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WHD News Release: [06/03/2010]
Contact Name: Elizabeth Alexander or Joseph DeWolk
Phone Number: (202) 693-4675 or 3-4681
Release Number: 10-0705-ATL
Tyson Foods agrees to nationwide injunction requiring poultry workers be paid for time spent putting on and taking off protective items, sanitization and between tasks
Blountsville, Ala., employees also to receive $500,000 in overtime back wages
BIRMINGHAM, Ala. The U.S. Department of Labor today announced that Tyson Foods Inc. has agreed to a nationwide injunction that will require the company to pay its poultry processing workers for all hours that they work. In addition, Tyson Foods has agreed to pay almost 3,000 workers at its Blountsville, Ala., facility $500,000 in overtime back wages under the Fair Labor Standards Act.
"No employee should be made to work without compensation," said U.S. Secretary of Labor Hilda L. Solis. "I am pleased that, as result of this agreement, poultry processing employees at Tyson Foods plants will receive the full wages that they rightfully earn and deserve."
Today's agreement is a critical step in the department's longstanding efforts to require that employers in the meat and poultry industries pay employees for all hours worked. Following the department's consent judgment with Pilgrim's Pride in January 2010, the judgment against Tyson Foods will mean that the nation's two largest poultry processors now are subject to judicially-enforceable requirements that they pay these employees in compliance with the FLSA.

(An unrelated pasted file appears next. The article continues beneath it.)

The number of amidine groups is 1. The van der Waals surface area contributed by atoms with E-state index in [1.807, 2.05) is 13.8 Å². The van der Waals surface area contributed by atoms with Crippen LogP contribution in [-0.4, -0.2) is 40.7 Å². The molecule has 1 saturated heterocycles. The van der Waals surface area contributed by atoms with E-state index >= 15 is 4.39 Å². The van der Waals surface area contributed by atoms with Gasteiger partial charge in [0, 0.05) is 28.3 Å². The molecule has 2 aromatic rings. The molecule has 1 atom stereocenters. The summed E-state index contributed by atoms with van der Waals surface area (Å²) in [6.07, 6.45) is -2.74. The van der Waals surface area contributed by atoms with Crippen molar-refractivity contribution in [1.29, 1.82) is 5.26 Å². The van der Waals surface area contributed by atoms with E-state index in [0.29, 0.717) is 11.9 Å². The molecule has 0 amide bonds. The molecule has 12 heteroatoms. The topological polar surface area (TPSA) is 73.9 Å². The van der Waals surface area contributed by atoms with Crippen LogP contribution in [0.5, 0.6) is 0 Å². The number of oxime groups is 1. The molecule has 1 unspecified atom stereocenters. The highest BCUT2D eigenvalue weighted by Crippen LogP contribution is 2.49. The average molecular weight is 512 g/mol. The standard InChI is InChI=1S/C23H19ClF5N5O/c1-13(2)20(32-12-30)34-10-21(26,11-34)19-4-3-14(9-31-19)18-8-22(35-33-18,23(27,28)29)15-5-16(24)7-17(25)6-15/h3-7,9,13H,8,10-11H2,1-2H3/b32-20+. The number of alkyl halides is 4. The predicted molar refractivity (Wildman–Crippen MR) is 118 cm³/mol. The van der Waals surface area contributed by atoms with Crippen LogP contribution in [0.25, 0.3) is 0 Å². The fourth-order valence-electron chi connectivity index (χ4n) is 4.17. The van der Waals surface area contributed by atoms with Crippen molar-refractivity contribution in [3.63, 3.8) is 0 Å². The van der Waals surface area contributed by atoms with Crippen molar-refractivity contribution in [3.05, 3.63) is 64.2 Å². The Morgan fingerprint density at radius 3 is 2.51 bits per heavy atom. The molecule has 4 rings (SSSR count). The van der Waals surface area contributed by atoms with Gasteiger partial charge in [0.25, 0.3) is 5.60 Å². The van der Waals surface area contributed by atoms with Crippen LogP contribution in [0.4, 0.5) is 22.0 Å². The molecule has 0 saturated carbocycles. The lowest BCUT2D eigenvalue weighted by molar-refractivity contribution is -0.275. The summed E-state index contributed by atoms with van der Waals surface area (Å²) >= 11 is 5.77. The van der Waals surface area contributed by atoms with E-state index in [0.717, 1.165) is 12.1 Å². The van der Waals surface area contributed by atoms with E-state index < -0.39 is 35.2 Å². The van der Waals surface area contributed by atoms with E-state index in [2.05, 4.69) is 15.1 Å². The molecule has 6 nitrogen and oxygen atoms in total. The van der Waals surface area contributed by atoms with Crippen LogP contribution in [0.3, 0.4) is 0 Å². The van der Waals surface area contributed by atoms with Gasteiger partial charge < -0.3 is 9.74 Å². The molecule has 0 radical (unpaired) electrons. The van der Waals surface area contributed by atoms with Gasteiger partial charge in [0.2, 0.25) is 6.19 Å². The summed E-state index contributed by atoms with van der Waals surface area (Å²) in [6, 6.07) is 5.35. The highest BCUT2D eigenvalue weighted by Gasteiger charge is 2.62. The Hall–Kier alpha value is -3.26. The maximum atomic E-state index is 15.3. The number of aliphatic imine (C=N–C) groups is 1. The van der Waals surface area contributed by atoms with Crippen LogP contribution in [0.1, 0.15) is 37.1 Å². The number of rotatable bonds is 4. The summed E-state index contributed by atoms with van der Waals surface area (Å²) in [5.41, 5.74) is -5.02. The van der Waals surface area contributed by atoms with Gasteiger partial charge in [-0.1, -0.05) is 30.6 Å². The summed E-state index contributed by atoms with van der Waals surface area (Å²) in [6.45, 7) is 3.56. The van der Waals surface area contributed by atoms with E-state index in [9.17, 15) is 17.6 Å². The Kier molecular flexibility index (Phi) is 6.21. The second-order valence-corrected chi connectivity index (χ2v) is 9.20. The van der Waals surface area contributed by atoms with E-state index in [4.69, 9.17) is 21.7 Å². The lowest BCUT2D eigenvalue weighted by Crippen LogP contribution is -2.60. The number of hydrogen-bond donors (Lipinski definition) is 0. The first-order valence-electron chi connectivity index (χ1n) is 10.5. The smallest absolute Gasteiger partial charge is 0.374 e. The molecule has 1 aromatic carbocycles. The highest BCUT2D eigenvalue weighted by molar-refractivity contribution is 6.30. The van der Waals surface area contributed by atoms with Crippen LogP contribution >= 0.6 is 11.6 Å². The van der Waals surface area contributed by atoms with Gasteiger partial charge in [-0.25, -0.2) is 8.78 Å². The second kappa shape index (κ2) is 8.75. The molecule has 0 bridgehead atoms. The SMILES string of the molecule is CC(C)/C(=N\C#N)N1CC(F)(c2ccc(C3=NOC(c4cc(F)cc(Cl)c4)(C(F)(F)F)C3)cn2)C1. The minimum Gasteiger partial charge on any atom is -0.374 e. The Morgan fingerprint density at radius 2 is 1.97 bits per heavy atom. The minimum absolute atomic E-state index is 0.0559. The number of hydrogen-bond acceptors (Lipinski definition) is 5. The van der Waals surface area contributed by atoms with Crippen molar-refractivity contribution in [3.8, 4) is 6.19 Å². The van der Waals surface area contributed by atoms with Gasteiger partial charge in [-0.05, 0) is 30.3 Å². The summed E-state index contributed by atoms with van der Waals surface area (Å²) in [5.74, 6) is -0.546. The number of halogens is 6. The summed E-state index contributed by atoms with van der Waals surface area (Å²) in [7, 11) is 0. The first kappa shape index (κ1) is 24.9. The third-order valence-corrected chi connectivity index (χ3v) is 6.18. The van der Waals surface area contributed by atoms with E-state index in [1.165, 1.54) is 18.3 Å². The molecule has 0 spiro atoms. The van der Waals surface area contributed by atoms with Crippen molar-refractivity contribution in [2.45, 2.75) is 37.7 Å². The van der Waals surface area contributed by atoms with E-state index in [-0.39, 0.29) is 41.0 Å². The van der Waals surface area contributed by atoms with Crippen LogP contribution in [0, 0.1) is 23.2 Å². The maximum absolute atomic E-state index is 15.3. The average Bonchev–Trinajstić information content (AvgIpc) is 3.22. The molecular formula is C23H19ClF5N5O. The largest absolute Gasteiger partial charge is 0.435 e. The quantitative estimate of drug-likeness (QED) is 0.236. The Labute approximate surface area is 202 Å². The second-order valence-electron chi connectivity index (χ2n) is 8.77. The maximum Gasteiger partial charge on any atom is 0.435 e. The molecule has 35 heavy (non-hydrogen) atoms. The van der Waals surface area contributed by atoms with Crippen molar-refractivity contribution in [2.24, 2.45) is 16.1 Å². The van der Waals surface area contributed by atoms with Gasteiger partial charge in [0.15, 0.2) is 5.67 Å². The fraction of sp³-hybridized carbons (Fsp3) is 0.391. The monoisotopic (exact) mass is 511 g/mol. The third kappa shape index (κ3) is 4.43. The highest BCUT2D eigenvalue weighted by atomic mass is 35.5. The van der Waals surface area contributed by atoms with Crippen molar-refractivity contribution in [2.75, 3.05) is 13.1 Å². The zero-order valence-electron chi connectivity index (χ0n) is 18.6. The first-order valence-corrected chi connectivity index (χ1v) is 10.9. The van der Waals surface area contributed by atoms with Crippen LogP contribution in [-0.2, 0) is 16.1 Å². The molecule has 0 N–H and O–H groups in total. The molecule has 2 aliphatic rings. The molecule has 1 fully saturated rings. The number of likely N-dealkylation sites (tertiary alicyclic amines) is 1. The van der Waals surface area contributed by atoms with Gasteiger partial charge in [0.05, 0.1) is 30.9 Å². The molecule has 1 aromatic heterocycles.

The agreement, filed by the department's Office of the Solicitor in the U.S. District Court for the Northern District of Alabama in Birmingham and subject to approval by the court, ensures that, for the first time, Tyson poultry processing workers will be paid for all the time they spend at the plant putting on and taking off protective and sanitary items, a process known as donning and doffing, as well as for the time they spend washing and sanitizing themselves and the items. The workers also must be compensated for all time they spend walking and waiting that occurs during the workday. Tyson Foods must keep accurate records of this time.
The Labor Department's district court complaint was filed in May 2002, following an investigation by the department's Wage and Hour Division at the company's Blountsville plant. As part of the consent judgment resolving the case, workers at the Blountsville plant will receive $500,000 in overtime back wages for work they performed dating back to 2000. While the complaint's back wage claim was limited to violations at Blountsville, the department obtained an injunction that will govern the pay practices for poultry processing employees at all of the company's union and non-union plants.
The agreement will become fully effective at the company's non-union plants no later than Dec. 1, 2012. In the interim, the company has agreed to pay workers at its non-union plants for additional minutes of non-production time daily, in addition to each worker's production time. At union plants, the agreement will become fully effective by Dec. 1, 2012, at the request of the applicable unions. Tyson is required by the terms of the agreement immediately to provide a copy of the consent judgment to all applicable unions.
The Labor Department was represented by attorneys from the department's Office of the Solicitor in Atlanta and Washington, D.C.
Information on the FLSA and other federal laws concerning wage and hour issues is available by calling the Wage and Hour Division's toll-free helpline at 866-4US-WAGE (487-9243) or on the Internet at http://www.dol.gov/whd/.
Solis v. Tyson Foods Inc.
Case number 2:02-CV-01174-VEH